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The economic impact of aging workforce

on Thu, 10/08/2015 - 23:19

In the next 2 decades, we will have a very different family structure in our society. We will have more and more seniors and our working environment will be very different.

Dr. Patrik Marier, Professor and Canada Research Chair in Comparative Public Policy, Department of Political Science of Concordia University concludes at the Retirement Investment Summit Canada 20151 that: Aging population has “multifaceted consequences” 2. One of the consequences must be the impact and the complexity of workforce together with the economic effects…

During the period of 2000 to 2013, 10% of topics on policy problems associated with population aging published by leading newspapers in Canada was related to the labour market. In the past, people retired, on average, at age 60. Baby boomers talk about retiring at 69, or even later… if they don’t retire, because they probably need the salary, or just like working. They could still work for quite a while.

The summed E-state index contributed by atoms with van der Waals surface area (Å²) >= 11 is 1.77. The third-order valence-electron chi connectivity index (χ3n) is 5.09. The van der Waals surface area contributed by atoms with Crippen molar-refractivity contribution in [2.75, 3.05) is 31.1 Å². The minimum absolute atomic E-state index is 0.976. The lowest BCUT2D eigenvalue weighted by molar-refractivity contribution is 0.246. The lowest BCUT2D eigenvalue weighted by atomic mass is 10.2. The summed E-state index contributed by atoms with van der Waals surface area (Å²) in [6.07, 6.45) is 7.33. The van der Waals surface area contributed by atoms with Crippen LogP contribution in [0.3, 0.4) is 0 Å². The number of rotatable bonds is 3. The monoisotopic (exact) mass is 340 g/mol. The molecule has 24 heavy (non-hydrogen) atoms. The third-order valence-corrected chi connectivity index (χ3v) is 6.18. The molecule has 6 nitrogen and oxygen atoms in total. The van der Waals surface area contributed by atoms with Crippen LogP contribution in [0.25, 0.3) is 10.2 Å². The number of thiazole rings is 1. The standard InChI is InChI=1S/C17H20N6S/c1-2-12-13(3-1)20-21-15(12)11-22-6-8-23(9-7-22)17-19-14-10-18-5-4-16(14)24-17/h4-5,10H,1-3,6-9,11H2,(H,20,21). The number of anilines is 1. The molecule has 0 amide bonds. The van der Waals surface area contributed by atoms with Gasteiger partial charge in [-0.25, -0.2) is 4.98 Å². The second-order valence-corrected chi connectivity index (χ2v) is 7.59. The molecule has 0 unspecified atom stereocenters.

What had happened in the stock market, made boomers experienced their savings plunged. Low-interest rate environment makes it difficult for them to grow their investments back to where it was3.


Boomers not retiring…

While workers in their 40s are stuck in their career paths because the boomers are not retiring, and younger Canadians can't find entry-level jobs (what they are more interested in) to get started out. That directly impacted the participation rate, a

little reported number that tracks Canadians with jobs and those looking for jobs as a percentage of the working-age population. Dipping to 66.1 per cent in the latest employment data for April 2015, down from 66.5 per cent from a year ago and from 67.8 in February 2008. The working age population is considered anyone over age 15 years, with no upper limit4.

When they do retire, organizations are to face losing a lot of talent. Around us, especially in the manufacturing sectors, lots of plants have more than half of their workers are at least 58 years old. These older sectors will have to try to replace their workers (which will be hard as younger kids, in their 20s, have no interest in getting into these kind of work) or risk having to shut down plants5.